Opportunities for ministry and mission
By baptism all Christians are called to play a part in the mission of the church. For all of us this means living out our faith where we are, serving God in the world and the church. For some, God calls them into particular forms of ‘recognised’ ministry. Here we give you an overview of the different forms of ministry that are licensed or recognised within the Diocese of Chester. You can follow the links to find out more about each one.
Church army evangelists are full-time lay workers who resource Anglican Churches, projects and teams throughout the British Isles. They work in evangelism, outreach to young people, church planting, support for homeless people and service to older people. Working at parish, deanery and diocesan level, their aim is to help local Christians to be effective in their mission to the community.
To apply for training, you should normally be at least 18 years old, be a confirmed and active member of a church within the Anglican Communion and have some experience of the world of work and a capacity for leadership. Training usually lasts for 3 years.
To find out more: Contact
The Vocations Team
Wilson Carlile Centre,
50 Cavendish Street
Sheffield S3 7RZ.
Tel. 0300 123 2113 or email: firstname.lastname@example.org
A Reader in the Church of England isn’t just someone who reads the lesson from the Bible in a Sunday service. Readers do much more than that. They are members of Anglican congregations in all walks of life who are authorised in a voluntary capacity to preach and teach and lead worship.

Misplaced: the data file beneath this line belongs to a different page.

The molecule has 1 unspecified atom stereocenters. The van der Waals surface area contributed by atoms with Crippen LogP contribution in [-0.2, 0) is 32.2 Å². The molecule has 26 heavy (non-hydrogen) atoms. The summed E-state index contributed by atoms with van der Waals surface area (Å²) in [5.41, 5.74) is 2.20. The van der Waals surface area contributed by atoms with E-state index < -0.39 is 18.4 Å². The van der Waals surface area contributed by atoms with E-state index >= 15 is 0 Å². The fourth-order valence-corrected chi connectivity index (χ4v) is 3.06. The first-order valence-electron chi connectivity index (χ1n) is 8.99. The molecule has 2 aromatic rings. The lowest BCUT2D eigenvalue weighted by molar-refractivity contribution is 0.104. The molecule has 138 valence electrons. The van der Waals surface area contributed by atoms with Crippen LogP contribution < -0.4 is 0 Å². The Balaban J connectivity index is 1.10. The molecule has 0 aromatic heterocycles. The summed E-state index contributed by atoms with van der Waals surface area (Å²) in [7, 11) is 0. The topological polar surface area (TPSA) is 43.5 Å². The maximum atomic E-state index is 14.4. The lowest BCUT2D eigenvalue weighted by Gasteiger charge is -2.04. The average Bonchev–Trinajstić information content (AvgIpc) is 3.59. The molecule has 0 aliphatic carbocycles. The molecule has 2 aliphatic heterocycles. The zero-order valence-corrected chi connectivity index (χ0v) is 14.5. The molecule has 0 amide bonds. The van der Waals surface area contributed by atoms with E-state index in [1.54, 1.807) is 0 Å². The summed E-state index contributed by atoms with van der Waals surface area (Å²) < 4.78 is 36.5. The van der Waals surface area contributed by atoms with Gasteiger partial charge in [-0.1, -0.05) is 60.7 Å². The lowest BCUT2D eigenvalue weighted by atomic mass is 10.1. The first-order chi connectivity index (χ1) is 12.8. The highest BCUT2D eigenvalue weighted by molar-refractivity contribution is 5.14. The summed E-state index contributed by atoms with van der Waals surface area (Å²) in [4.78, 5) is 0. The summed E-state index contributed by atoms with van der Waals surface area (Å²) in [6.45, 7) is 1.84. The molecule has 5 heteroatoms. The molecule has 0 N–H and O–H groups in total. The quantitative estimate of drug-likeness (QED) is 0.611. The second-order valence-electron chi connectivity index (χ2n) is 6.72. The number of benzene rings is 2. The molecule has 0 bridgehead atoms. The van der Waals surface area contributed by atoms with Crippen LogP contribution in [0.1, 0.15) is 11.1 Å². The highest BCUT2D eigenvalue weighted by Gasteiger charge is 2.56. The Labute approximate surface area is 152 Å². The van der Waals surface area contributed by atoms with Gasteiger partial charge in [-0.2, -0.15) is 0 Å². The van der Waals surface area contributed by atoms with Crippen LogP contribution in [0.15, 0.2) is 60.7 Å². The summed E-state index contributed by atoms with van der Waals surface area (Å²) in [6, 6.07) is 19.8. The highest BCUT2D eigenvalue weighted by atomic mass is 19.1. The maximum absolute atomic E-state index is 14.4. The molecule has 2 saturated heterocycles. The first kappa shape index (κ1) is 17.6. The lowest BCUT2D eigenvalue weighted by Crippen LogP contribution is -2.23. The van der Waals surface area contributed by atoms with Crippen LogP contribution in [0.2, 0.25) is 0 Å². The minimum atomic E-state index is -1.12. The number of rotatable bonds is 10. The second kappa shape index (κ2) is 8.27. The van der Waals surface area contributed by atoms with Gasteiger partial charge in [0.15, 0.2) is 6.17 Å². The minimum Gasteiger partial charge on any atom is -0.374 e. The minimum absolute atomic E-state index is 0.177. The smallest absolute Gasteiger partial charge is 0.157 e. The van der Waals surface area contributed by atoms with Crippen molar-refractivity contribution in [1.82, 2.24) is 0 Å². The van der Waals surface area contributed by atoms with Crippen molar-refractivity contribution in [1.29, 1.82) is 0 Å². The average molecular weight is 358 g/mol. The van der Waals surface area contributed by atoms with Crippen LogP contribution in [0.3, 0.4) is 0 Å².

Their work will vary from parish to parish according to the particular needs of each situation and the time each person is available. In the Diocese of Chester an incumbent may ask a Reader to take funeral services or to take Holy Communion to the sick or housebound. As theologically trained lay people they are often leaders of study groups and involved with pastoral care.
This is a distinctly ‘up front’ ministry demanding maturity of faith and character, skills in communication, and a strong commitment to the local church.
Readers are part of the leadership of their local church, working with clergy and under their authority. A Reader is licensed by the Bishop to a parish and the licence is renewable every three years. They need the agreement of the Parochial Church Council, who pay for the training which usually takes three years’ study with the Regional Training Partnership.
To find out more
Talk to your incumbent who may ask you to contact
the Revd Simon Chesters, Director of Ministry email@example.com
Ordained ministers are those who are called to represent the people they serve in a very particular and public way. They are leaders who are authorised to equip church members for ministry in the world and serve whole communities through worship, organisation, teaching, pastoral care and the sacraments.
Most priests in the diocese are incumbents or a priest-in-charge of parishes. Some move out into more specialised areas of work such as chaplaincies in hospital, prison, education, industry or the forces. Some are ministers in secular employment.